Oral dextrose gel for prevention of low blood glucose levels in newborn babies

Review question

Is oral dextrose gel effective and safe in preventing low blood glucose levels and reducing long-term disability in newborn babies at risk of low blood glucose levels?

Key messages

- Current evidence is based on two studies in 2548 at-risk babies in high income countries with outcome assessments in newborns, at two years and six to seven years of age.

- Oral dextrose gel is safe and effective in reducing low blood glucose levels in newborn babies at risk of low blood glucose levels.

- It is uncertain whether oral dextrose gel increases or decreases disability at two years or older.

Why are low blood glucose levels important?

Low blood sugar (glucose) levels are important because they are common and are associated with brain injury in newborn babies. Up to 39 of every 100 babies will have low blood glucose levels over the first few days after they are born, and as many as half of babies who are at higher risk (those born preterm, or smaller or larger than usual, or whose mothers have diabetes).

Low blood glucose levels can cause problems with academic achievement and development during childhood. Some evidence suggests that even one episode of low blood glucose or episodes that are undetected can contribute to these problems. Therefore, it would be useful to prevent low glucose levels from occurring. Additionally, treatments for low glucose levels often include formula milk or admission to the neonatal unit, leading to the separation of mother and baby. The treatments and the separation may both impair breastfeeding.

How could dextrose gel prevent low blood glucose levels?

Oral dextrose (sugar) gel can be rubbed on the inside of a baby's mouth, where the sugar can be absorbed and thus potentially help prevent low glucose levels.

What did we want to find out?

We wanted to understand whether babies given oral dextrose gel after birth are less likely to:

- have low blood sugar levels

- have major disability at two years or older

We also wanted to know if oral dextrose gel had any unwanted effects such as vomiting or choking.

What did we do?

We searched for studies that investigated whether oral dextrose gel, compared to another treatment or no treatment, was safe and effective in preventing low blood sugar levels and major disability later in childhood. We also looked at additional clinically important outcomes.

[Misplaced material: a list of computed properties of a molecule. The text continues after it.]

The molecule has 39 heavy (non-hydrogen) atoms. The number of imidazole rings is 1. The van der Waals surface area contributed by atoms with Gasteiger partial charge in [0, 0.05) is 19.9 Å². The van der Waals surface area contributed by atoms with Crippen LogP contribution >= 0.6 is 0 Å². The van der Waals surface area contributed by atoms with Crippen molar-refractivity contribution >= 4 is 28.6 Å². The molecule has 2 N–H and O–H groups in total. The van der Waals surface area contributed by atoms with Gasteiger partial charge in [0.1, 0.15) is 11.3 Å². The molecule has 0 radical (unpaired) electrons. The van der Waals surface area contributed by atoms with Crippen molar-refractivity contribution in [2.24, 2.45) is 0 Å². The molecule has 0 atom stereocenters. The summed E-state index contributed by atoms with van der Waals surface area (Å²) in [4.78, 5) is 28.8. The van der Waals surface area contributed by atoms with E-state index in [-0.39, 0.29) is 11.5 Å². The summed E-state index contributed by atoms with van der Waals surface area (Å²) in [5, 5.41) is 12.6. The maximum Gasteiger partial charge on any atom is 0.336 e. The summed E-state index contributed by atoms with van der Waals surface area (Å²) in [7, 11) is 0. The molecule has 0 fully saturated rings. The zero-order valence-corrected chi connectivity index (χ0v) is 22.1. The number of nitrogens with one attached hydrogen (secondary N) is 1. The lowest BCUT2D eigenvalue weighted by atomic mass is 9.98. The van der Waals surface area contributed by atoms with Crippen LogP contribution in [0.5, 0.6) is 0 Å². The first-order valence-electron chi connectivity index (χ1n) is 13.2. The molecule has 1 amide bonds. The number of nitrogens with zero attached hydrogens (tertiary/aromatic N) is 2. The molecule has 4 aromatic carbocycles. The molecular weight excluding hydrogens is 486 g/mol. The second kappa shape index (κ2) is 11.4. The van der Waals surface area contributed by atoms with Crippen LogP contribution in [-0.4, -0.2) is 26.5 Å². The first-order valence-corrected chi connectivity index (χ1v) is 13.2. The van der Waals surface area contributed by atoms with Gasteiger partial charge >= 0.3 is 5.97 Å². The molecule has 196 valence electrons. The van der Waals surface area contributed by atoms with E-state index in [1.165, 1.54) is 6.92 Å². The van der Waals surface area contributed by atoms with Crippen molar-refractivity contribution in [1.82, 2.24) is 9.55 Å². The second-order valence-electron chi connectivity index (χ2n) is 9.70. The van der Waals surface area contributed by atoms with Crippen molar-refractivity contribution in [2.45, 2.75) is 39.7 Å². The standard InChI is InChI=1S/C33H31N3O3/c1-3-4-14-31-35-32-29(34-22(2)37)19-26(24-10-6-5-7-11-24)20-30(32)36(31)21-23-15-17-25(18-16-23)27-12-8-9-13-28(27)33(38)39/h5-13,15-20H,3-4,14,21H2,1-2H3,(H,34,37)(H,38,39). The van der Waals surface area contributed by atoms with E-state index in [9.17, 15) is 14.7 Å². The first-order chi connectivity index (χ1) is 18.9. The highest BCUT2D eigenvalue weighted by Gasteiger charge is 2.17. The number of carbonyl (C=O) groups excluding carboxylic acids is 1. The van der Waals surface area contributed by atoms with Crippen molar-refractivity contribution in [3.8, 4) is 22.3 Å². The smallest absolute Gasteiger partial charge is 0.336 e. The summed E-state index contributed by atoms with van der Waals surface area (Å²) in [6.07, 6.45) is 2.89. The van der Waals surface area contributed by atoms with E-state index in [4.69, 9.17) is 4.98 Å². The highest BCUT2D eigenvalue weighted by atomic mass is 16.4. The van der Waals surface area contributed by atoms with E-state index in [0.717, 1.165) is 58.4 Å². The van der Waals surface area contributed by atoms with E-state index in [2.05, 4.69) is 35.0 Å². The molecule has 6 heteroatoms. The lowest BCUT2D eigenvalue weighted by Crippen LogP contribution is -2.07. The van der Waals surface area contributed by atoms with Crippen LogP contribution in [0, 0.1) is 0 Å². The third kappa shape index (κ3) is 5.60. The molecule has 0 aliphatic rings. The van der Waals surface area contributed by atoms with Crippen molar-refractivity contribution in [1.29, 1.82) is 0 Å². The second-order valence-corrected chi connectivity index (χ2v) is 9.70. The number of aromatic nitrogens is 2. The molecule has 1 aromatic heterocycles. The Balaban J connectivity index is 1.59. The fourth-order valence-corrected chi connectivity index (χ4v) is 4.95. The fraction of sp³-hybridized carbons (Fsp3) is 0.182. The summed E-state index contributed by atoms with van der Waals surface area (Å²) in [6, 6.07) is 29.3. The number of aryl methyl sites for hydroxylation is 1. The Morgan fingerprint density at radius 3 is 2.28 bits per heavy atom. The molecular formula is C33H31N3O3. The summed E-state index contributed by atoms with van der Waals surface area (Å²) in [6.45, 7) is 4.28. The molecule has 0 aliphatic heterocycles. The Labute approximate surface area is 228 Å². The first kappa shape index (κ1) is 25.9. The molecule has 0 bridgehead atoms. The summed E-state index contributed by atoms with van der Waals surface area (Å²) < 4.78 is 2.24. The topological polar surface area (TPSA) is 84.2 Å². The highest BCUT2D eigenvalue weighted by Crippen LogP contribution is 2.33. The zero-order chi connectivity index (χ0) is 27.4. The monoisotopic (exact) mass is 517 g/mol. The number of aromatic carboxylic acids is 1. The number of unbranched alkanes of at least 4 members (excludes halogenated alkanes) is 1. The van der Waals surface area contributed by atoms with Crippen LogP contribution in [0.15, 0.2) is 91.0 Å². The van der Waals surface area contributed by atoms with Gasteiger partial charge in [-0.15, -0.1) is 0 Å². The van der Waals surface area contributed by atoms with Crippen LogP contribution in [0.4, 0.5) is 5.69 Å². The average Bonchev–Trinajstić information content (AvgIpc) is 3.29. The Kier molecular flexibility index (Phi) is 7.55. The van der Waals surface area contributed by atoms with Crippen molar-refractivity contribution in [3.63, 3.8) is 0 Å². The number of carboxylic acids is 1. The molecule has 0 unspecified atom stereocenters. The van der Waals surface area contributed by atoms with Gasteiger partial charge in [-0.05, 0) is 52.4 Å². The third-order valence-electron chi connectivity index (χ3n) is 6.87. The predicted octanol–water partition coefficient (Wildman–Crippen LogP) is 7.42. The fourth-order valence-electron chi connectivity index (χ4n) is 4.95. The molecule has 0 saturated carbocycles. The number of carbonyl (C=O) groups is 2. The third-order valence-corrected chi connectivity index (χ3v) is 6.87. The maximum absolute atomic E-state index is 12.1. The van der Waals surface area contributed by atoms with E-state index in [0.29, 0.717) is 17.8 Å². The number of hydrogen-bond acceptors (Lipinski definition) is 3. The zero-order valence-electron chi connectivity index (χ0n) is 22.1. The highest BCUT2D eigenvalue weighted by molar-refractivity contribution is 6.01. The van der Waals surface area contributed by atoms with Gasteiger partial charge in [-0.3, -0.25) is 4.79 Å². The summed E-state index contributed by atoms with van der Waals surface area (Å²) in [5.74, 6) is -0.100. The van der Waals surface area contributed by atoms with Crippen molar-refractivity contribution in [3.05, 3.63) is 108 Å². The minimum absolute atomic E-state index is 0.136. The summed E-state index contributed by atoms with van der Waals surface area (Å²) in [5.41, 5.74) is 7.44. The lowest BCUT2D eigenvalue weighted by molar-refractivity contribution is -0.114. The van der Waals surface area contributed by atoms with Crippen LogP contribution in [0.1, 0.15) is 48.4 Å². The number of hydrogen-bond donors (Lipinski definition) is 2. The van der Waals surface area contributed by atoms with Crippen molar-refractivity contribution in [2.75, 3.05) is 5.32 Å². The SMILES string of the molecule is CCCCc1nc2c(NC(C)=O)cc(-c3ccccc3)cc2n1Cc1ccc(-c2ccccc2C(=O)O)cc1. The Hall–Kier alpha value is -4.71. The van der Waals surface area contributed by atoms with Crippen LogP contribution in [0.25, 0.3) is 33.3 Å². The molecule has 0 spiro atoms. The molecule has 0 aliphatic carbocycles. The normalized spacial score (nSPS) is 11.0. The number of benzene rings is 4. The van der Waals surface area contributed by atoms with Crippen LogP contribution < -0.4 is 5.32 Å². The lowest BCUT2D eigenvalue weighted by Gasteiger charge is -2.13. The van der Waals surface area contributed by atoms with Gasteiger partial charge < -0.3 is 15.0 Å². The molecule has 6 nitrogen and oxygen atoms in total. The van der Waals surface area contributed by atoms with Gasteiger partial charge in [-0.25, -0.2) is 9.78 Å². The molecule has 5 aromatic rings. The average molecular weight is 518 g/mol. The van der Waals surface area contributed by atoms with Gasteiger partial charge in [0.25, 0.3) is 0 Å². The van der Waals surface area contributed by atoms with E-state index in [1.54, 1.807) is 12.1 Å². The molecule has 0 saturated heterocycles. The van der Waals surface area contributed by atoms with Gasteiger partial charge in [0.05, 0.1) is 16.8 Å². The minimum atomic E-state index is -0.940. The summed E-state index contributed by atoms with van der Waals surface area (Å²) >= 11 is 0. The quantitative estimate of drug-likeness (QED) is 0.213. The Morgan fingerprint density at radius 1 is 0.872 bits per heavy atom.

What did we find?

We found two studies, both in high-income countries, including a total of 2548 at-risk infants. Both studies assessed the health outcomes of participating children at two years of age, and one also assessed them at six to seven years of age. From reviewing these studies, we are confident that preventative oral dextrose gel reduces the risk of low blood glucose levels in newborn infants at risk. However, we are uncertain whether oral dextrose gel alters the risk of major disability at two years or older, as one study in 360 children showed disability was possibly reduced, while the other study in 2149 children showed it was possibly increased.

Evidence from two studies suggests that infants given oral dextrose gel are not at a higher risk of adverse effects (harms) such as choking or vomiting compared with infants given placebo gel, but there was no information to assess whether oral dextrose gel is safer than no treatment or other therapies. Oral dextrose gel also probably reduces the need for treatment for low blood sugar levels. It may have little to no effect on separation from the mother for treatment of hypoglycaemia, but we have little confidence in this finding because of variation between the two studies. No data were available on exclusive breastfeeding after discharge.

What are the limitations of the evidence?

The two studies were conducted in high-income countries only, and the findings may not be applicable to other settings. The findings may also not be applicable to preterm infants or other preparations of dextrose gel. Where we were not confident in the evidence was generally because there were only two studies that did not allow us to be certain about the results. Also, there may have been too few events (e.g. adverse effects) to make a conclusion with certainty.

How up-to-date is this evidence?

This review updates our previous review, published in 2021. The evidence is up-to-date to April 2023.

Authors' conclusions: 

Prophylactic oral dextrose gel reduces the risk of neonatal hypoglycaemia in at-risk infants and probably reduces the risk of treatment for hypoglycaemia without adverse effects. It may make little to no difference to the risk of major neurological disability at two years, but the confidence intervals include the possibility of substantial benefit or harm. Evidence at six to seven years is limited to a single small study.